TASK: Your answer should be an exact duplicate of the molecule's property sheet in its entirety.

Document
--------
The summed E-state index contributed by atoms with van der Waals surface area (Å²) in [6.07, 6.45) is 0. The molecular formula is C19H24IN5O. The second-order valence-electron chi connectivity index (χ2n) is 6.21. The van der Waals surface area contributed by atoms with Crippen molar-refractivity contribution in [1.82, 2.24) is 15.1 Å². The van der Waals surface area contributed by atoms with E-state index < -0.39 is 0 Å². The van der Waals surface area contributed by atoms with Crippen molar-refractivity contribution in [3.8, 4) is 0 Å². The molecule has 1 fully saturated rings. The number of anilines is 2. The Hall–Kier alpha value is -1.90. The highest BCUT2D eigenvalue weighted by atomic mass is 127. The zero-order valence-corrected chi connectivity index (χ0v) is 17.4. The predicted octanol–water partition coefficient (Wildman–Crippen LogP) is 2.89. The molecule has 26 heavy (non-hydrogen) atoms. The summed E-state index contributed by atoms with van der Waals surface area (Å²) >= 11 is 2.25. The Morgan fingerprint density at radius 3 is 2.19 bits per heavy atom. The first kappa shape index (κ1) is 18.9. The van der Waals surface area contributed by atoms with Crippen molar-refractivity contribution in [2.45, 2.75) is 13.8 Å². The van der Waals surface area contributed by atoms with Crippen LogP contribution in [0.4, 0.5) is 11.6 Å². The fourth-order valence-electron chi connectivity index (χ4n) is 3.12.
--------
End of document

The summed E-state index contributed by atoms with van der Waals surface area (Å²) in [6.07, 6.45) is 0. The molecular formula is C19H24IN5O. The second-order valence-electron chi connectivity index (χ2n) is 6.21. The van der Waals surface area contributed by atoms with Crippen molar-refractivity contribution in [1.82, 2.24) is 15.1 Å². The van der Waals surface area contributed by atoms with E-state index < -0.39 is 0 Å². The van der Waals surface area contributed by atoms with Crippen molar-refractivity contribution in [3.8, 4) is 0 Å². The molecule has 1 fully saturated rings. The number of anilines is 2. The Hall–Kier alpha value is -1.90. The highest BCUT2D eigenvalue weighted by atomic mass is 127. The zero-order valence-corrected chi connectivity index (χ0v) is 17.4. The predicted octanol–water partition coefficient (Wildman–Crippen LogP) is 2.89. The molecule has 26 heavy (non-hydrogen) atoms. The summed E-state index contributed by atoms with van der Waals surface area (Å²) >= 11 is 2.25. The Morgan fingerprint density at radius 3 is 2.19 bits per heavy atom. The first kappa shape index (κ1) is 18.9. The van der Waals surface area contributed by atoms with Crippen molar-refractivity contribution in [2.45, 2.75) is 13.8 Å². The van der Waals surface area contributed by atoms with Crippen LogP contribution in [0.4, 0.5) is 11.6 Å². The fourth-order valence-electron chi connectivity index (χ4n) is 3.12.